In Melbourne, there is an inverted monument

In Melbourne, there is an inverted monument

In light of the many unusual statues and monuments, but they usually are in a normal upright position. However, an unusual monument, you can get a whole lot easier - just take the most that neither is an ordinary instance and turn it upside down.

In Melbourne, there is an inverted monument

"So dark, and remembered better" - thought the Australian sculptor, from Melbourne Charles Robb (Charles Robb) and created an inverted monument very important figure of the Australian era of colonization - the first vice-governor of the colony of Victoria (now state) Charles La Trobe. La Trobe has held the post from 1839 to 1854 and helped establish the Royal Botanic Gardens, Library, Museum Victoria, the National Gallery of Victoria and the University of Melbourne.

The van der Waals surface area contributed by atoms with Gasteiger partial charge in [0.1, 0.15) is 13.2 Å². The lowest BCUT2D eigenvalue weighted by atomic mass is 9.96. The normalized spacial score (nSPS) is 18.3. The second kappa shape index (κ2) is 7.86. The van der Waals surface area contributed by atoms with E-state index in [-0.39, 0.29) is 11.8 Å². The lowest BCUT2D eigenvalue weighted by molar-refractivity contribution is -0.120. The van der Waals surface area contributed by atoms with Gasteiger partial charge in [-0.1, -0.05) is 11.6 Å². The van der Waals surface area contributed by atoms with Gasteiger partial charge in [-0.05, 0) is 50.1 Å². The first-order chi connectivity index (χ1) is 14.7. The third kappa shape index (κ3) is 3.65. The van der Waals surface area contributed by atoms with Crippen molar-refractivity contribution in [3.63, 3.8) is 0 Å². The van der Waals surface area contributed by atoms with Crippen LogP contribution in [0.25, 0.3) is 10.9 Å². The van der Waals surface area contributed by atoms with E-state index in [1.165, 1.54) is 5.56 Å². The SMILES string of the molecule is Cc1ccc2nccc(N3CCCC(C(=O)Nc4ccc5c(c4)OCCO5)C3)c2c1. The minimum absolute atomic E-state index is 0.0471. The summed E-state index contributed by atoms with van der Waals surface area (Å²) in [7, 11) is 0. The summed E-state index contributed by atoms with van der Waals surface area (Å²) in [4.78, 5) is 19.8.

In Melbourne, there is an inverted monument

Of course, none of the available Robb monuments did not touch, and created his own, using composite materials. And the purpose of it was a serious and noble - to bring in an unusual monument tribute to the great compatriot and also criticism of the system of values ​​the society that floods the city senseless monuments, but forgets to perpetuate really important figures and moments of history.

In Melbourne, there is an inverted monument

Monument, presented at the exhibition Making Melbourne in 2007 caused a mixed reaction - some thought the original idea and bold, while others - saw in it an insult to the memory of man. But in any case, prior to installation of "monument on the contrary," normal monument La Trobe in Melbourne it was not, and then he appeared, that means that Charles Robb reached his goal. Now the monument is permanently installed on the campus of La Trobe University in Bandoora area of ​​Melbourne.

See also:

  • "Live" bridges in India.
  • In Amsterdam launched a floating bus.
  • Amazing Animals of flowers in China.